As many of our clients will be traveling abroad over the holiday season, we provide this travel memo to summarize requirements for international travel. We encourage all to check with your Wolfsdorf Immigration Law Group Attorney prior to travel.
Basic Documents Required for Travel (and re-entry to the U.S.):
- Passport valid for at least six months beyond the date of intended departure from the U.S.;
- Valid U.S. Visa ;
- Original Form I-797, Notice of Approval (for most Nonimmigrant Petition based cases);
- Valid Advance Parole for pending adjustment of status applicants (and/or a valid H-1B/H-4 or L-1/L-2 visa);
- Valid Lawful Permanent Resident Card (“Greencard”).
Applying For a Nonimmigrant Visa at A U.S. Consular Post:
- Nonimmigrant (NIV) appointments at many consular posts worldwide are often backlogged during the holiday season.
- Most applicants between ages 14 years and 79 years require an in-person consular visa interview.
- Consider Third Country National (TCN) processing at a U.S. consular post in Canada or Mexico.
- Appointment scheduling and visa issuance times can be checked online.
- U.S. Consular Posts links
- For more information on TCN visa processing please see our article “NONIMMIGRANT VISA PROCESSING IN CANADA OR MEXICO REMAINS THE BEST OPTION FOR THIRD COUNTRY NATIONALS.”
Please contact attorney Avi Friedman to discuss visa processing in Canada or Mexico as he travels frequently to assist the firm’s clients with visa applications at American consulates in Canada and Mexico.
Potential Nonimmigrant Visa Delays:
- PIMS – Department of State requires that Consular Officers verify the details of approved nonimmigrant visa petitions via “PIMS” (Petition Information Management Service). This applies to all nonimmigrant petition-based visa categories (H, L, O, P, and Q). This has resulted in possible four-day delays at many posts from interview to visa issuance.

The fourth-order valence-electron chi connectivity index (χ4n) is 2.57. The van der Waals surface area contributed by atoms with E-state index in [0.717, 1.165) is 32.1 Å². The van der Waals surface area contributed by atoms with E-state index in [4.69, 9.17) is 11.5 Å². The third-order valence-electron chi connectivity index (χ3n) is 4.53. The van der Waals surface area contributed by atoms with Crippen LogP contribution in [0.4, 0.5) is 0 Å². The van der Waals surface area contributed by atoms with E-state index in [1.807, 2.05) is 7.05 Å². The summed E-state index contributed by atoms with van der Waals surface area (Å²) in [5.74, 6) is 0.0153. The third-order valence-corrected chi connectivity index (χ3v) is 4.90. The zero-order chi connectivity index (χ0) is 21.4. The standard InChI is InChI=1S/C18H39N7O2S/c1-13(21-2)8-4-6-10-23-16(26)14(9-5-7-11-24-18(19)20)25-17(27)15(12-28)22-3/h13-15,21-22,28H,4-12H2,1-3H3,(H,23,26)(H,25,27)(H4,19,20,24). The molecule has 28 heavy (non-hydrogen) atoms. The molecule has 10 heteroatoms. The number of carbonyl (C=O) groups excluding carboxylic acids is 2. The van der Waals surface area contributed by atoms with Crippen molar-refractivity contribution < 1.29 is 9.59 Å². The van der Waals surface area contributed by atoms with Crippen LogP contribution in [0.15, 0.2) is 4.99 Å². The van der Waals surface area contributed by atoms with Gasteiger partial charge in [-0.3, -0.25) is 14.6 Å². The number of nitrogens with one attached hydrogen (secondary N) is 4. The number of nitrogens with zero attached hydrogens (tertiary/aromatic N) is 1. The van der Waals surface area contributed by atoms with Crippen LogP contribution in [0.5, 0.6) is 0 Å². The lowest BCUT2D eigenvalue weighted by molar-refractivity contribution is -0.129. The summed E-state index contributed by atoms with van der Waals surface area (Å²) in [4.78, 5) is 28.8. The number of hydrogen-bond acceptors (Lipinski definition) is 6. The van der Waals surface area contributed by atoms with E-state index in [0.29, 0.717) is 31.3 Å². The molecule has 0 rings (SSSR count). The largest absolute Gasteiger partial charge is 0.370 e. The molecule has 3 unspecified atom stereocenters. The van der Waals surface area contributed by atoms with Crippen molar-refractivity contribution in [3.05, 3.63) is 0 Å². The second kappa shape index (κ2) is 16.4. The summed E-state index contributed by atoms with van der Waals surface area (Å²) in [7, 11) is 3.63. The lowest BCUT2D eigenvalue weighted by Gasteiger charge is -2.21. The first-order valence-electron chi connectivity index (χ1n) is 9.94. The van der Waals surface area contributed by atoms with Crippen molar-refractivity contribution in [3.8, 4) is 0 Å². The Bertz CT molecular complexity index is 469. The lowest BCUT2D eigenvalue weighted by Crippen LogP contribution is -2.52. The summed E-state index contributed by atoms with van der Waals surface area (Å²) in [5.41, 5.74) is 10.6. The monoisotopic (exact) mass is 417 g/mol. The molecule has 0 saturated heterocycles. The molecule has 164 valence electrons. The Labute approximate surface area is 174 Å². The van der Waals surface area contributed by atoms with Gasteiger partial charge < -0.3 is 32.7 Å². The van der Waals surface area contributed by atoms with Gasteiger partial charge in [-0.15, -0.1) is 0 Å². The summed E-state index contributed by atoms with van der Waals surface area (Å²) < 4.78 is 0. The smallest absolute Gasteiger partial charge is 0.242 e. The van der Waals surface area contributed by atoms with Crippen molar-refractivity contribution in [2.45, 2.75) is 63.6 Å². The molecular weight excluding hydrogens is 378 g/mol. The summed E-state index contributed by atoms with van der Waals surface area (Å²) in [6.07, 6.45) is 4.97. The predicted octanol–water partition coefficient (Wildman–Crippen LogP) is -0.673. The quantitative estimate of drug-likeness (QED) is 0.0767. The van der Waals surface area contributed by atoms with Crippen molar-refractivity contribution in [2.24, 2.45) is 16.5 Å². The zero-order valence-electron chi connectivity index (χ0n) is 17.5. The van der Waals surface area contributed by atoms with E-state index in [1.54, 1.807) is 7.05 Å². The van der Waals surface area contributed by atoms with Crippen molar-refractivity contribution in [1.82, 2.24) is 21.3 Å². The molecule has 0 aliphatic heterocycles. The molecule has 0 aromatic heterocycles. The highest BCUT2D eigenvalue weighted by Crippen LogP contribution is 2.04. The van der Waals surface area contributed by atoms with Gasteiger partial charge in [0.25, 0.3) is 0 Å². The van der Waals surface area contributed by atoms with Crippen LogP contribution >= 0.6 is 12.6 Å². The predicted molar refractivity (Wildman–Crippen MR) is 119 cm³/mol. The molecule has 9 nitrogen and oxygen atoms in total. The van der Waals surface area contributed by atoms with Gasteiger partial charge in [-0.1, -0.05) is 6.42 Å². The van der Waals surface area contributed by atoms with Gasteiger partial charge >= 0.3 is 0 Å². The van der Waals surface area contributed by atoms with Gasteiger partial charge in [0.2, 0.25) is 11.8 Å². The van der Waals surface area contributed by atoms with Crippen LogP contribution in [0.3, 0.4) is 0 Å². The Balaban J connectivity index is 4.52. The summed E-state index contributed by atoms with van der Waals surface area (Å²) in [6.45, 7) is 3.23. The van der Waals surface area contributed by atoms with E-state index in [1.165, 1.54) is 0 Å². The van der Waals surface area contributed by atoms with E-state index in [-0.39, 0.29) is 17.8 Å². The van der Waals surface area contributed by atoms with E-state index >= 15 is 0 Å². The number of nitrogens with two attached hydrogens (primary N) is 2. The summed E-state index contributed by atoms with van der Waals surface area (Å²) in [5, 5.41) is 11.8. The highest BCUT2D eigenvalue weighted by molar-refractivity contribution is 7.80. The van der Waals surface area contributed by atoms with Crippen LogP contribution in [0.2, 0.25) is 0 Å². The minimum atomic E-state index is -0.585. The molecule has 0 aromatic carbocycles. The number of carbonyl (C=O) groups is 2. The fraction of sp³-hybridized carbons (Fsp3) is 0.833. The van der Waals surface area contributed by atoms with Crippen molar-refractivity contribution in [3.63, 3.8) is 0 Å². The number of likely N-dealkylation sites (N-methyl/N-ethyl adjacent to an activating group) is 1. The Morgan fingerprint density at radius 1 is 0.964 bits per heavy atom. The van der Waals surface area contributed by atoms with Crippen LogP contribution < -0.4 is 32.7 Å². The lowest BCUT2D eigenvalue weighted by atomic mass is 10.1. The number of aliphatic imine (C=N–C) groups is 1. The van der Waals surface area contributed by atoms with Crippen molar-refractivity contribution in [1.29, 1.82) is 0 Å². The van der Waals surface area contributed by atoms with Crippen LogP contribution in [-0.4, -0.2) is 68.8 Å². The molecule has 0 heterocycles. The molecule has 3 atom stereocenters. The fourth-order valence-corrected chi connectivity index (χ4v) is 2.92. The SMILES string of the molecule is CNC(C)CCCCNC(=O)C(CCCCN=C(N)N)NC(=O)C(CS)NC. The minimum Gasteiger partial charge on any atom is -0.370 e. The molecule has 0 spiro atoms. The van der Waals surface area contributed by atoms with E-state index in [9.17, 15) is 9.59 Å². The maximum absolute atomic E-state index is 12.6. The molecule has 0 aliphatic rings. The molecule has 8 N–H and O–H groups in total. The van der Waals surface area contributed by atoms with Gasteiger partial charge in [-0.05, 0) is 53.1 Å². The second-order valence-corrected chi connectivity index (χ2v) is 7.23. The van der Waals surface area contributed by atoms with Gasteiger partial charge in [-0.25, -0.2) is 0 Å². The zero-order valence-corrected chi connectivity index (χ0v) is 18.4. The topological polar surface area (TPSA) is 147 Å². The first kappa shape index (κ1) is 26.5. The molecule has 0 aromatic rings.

- Security Advisory Opinions (“SAO’s”) – Security checks or so-called SAO’s are initiated by consular officers at NIV interviews and often are the result of “hits” based on information in the government databases. The main security checks affecting NIV processing are:
- The Visas Condor – classified criteria, but appear to be based on several factors including Country of Birth, Citizenship, or Residence, travel to predominantly Muslim countries, prior employment, military service for certain nationals, specialized skills or training.
- The Visas Donkey – a name “hit” based on non-criminal issues and is not nationality specific. For instance, a U.K. citizen with the name “Mohammad Khan” will very likely be subject to a donkey clearance.
- The Visas Mantis Clearance – the “sensitive technology” clearance with potential “dual-use” applications of seemingly benign technologies that may have potential military applications.
- Should you have concerns that you may be subject to one of these potential security clearances, feel free to contact your WILG attorney to discuss options.
- Automatic revalidation applies for trips to Canada or Mexico of 30 days or less provided that the alien has not submitted a visa application at a U.S. consular post and is not from the DOS designated State Sponsors of Terrorism (Iran, Cuba, Sudan, and Syria).
- If an applicant applies for a NIV at a border post or is a national of a State Sponsors of Terrorism, it is necessary to have a valid U.S. visa to re-enter the United States. Rejected visa applicants must now travel back to their home country directly from Mexico or Canada.
- Please contact your WILG professional to determine whether you qualify for automatic revalidation.
NSEERS and Departure Registration:
- Those subject to the National Security Entry/Exit Registration System (“NSEERS” – usually with a Form I-94 annotated with a “FIN” number) must be sure to comply with the departure registration requirements when leaving the United States.
- Allow adequate time if traveling by air or land to register your departure with the appropriate immigration office.
- If flying out of the U.S., you must register at the last airport before leaving U.S. airspace.
- Contact the CBP port of departure well in advance to confirm their location and hours – see http://www.ice.gov/doclib/nseers/srindividuals.pdf.
- Failure to comply with departure registration requirements results in serious immigration consequences and may result in you being found inadmissible.
We hope the above summary is useful in planning your international travel and we wish you a happy holiday season!